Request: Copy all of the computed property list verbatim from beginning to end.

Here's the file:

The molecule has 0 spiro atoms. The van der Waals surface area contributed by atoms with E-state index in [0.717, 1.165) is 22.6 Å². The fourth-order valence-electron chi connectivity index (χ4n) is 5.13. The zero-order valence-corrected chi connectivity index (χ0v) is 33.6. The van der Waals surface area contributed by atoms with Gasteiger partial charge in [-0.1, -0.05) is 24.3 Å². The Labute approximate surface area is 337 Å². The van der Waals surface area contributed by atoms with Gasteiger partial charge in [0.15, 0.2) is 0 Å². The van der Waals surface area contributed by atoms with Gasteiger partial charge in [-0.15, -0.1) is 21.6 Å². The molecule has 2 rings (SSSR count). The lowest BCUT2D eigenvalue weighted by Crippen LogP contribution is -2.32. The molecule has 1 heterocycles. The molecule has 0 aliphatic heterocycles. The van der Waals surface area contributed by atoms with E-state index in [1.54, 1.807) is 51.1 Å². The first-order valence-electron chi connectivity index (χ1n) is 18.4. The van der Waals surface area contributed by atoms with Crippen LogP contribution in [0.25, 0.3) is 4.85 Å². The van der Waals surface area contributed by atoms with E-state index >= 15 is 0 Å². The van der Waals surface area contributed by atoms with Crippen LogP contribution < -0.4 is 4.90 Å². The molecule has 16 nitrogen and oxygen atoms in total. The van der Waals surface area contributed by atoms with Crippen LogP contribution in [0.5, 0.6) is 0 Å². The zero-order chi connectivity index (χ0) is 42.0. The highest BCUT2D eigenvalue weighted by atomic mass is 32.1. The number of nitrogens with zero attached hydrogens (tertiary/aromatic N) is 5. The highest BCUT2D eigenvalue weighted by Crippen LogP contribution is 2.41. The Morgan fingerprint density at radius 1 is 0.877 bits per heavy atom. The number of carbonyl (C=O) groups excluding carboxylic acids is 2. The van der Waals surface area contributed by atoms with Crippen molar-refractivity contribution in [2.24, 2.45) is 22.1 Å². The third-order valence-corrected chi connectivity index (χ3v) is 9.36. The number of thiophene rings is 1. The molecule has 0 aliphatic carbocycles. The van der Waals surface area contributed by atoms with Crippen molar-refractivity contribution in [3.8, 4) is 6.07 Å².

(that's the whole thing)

The molecule has 0 spiro atoms. The van der Waals surface area contributed by atoms with E-state index in [0.717, 1.165) is 22.6 Å². The fourth-order valence-electron chi connectivity index (χ4n) is 5.13. The zero-order valence-corrected chi connectivity index (χ0v) is 33.6. The van der Waals surface area contributed by atoms with Gasteiger partial charge in [-0.1, -0.05) is 24.3 Å². The Labute approximate surface area is 337 Å². The van der Waals surface area contributed by atoms with Gasteiger partial charge in [0.15, 0.2) is 0 Å². The van der Waals surface area contributed by atoms with Gasteiger partial charge in [-0.15, -0.1) is 21.6 Å². The molecule has 2 rings (SSSR count). The lowest BCUT2D eigenvalue weighted by Crippen LogP contribution is -2.32. The molecule has 1 heterocycles. The molecule has 0 aliphatic heterocycles. The van der Waals surface area contributed by atoms with E-state index in [1.54, 1.807) is 51.1 Å². The first-order valence-electron chi connectivity index (χ1n) is 18.4. The van der Waals surface area contributed by atoms with Crippen LogP contribution in [0.25, 0.3) is 4.85 Å². The van der Waals surface area contributed by atoms with E-state index >= 15 is 0 Å². The van der Waals surface area contributed by atoms with Crippen LogP contribution < -0.4 is 4.90 Å². The molecule has 16 nitrogen and oxygen atoms in total. The van der Waals surface area contributed by atoms with Crippen LogP contribution in [0.5, 0.6) is 0 Å². The zero-order chi connectivity index (χ0) is 42.0. The highest BCUT2D eigenvalue weighted by atomic mass is 32.1. The number of nitrogens with zero attached hydrogens (tertiary/aromatic N) is 5. The highest BCUT2D eigenvalue weighted by Crippen LogP contribution is 2.41. The Morgan fingerprint density at radius 1 is 0.877 bits per heavy atom. The number of carbonyl (C=O) groups excluding carboxylic acids is 2. The van der Waals surface area contributed by atoms with Crippen molar-refractivity contribution in [2.24, 2.45) is 22.1 Å². The third-order valence-corrected chi connectivity index (χ3v) is 9.36. The number of thiophene rings is 1. The molecule has 0 aliphatic carbocycles. The van der Waals surface area contributed by atoms with Crippen molar-refractivity contribution in [3.8, 4) is 6.07 Å².